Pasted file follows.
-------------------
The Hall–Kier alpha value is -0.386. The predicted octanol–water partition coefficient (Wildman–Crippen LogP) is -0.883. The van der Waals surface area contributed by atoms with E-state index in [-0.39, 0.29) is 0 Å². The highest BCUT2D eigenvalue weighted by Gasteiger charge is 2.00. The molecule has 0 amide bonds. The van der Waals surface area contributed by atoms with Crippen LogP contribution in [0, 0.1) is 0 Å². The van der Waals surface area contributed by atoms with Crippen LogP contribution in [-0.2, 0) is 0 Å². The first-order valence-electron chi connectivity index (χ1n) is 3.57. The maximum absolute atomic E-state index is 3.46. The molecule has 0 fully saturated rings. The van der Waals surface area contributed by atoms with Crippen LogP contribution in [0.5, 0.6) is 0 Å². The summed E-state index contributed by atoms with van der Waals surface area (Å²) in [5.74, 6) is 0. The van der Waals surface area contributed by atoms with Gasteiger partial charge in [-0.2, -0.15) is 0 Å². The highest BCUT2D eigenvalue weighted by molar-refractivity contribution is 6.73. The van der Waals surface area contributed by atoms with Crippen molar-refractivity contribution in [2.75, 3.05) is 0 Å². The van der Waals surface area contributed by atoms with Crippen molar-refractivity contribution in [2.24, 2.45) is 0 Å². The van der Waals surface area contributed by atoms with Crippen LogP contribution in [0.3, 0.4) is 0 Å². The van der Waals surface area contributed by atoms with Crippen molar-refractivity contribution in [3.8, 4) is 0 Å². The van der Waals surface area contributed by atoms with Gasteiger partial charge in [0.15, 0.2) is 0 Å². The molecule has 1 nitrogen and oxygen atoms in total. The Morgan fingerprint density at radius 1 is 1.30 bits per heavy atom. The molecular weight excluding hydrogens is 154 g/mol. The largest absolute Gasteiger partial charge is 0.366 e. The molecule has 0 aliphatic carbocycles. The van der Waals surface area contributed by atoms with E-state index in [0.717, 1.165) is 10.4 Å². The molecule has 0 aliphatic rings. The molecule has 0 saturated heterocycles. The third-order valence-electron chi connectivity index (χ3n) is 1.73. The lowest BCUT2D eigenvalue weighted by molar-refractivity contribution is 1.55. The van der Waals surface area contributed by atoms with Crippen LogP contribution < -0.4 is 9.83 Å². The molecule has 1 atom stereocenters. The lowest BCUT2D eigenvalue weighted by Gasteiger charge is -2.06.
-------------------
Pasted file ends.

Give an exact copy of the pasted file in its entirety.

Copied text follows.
The Hall–Kier alpha value is -0.386. The predicted octanol–water partition coefficient (Wildman–Crippen LogP) is -0.883. The van der Waals surface area contributed by atoms with E-state index in [-0.39, 0.29) is 0 Å². The highest BCUT2D eigenvalue weighted by Gasteiger charge is 2.00. The molecule has 0 amide bonds. The van der Waals surface area contributed by atoms with Crippen LogP contribution in [0, 0.1) is 0 Å². The van der Waals surface area contributed by atoms with Crippen LogP contribution in [-0.2, 0) is 0 Å². The first-order valence-electron chi connectivity index (χ1n) is 3.57. The maximum absolute atomic E-state index is 3.46. The molecule has 0 fully saturated rings. The van der Waals surface area contributed by atoms with Crippen LogP contribution in [0.5, 0.6) is 0 Å². The summed E-state index contributed by atoms with van der Waals surface area (Å²) in [5.74, 6) is 0. The van der Waals surface area contributed by atoms with Gasteiger partial charge in [-0.2, -0.15) is 0 Å². The highest BCUT2D eigenvalue weighted by molar-refractivity contribution is 6.73. The van der Waals surface area contributed by atoms with Crippen molar-refractivity contribution in [2.75, 3.05) is 0 Å². The van der Waals surface area contributed by atoms with Crippen molar-refractivity contribution in [2.24, 2.45) is 0 Å². The van der Waals surface area contributed by atoms with Crippen LogP contribution in [0.3, 0.4) is 0 Å². The van der Waals surface area contributed by atoms with Crippen molar-refractivity contribution in [3.8, 4) is 0 Å². The van der Waals surface area contributed by atoms with Gasteiger partial charge in [0.15, 0.2) is 0 Å². The molecule has 1 nitrogen and oxygen atoms in total. The Morgan fingerprint density at radius 1 is 1.30 bits per heavy atom. The molecular weight excluding hydrogens is 154 g/mol. The largest absolute Gasteiger partial charge is 0.366 e. The molecule has 0 aliphatic carbocycles. The van der Waals surface area contributed by atoms with E-state index in [0.717, 1.165) is 10.4 Å². The molecule has 0 aliphatic rings. The molecule has 0 saturated heterocycles. The third-order valence-electron chi connectivity index (χ3n) is 1.73. The lowest BCUT2D eigenvalue weighted by molar-refractivity contribution is 1.55. The van der Waals surface area contributed by atoms with Crippen LogP contribution < -0.4 is 9.83 Å². The molecule has 1 atom stereocenters. The lowest BCUT2D eigenvalue weighted by Gasteiger charge is -2.06.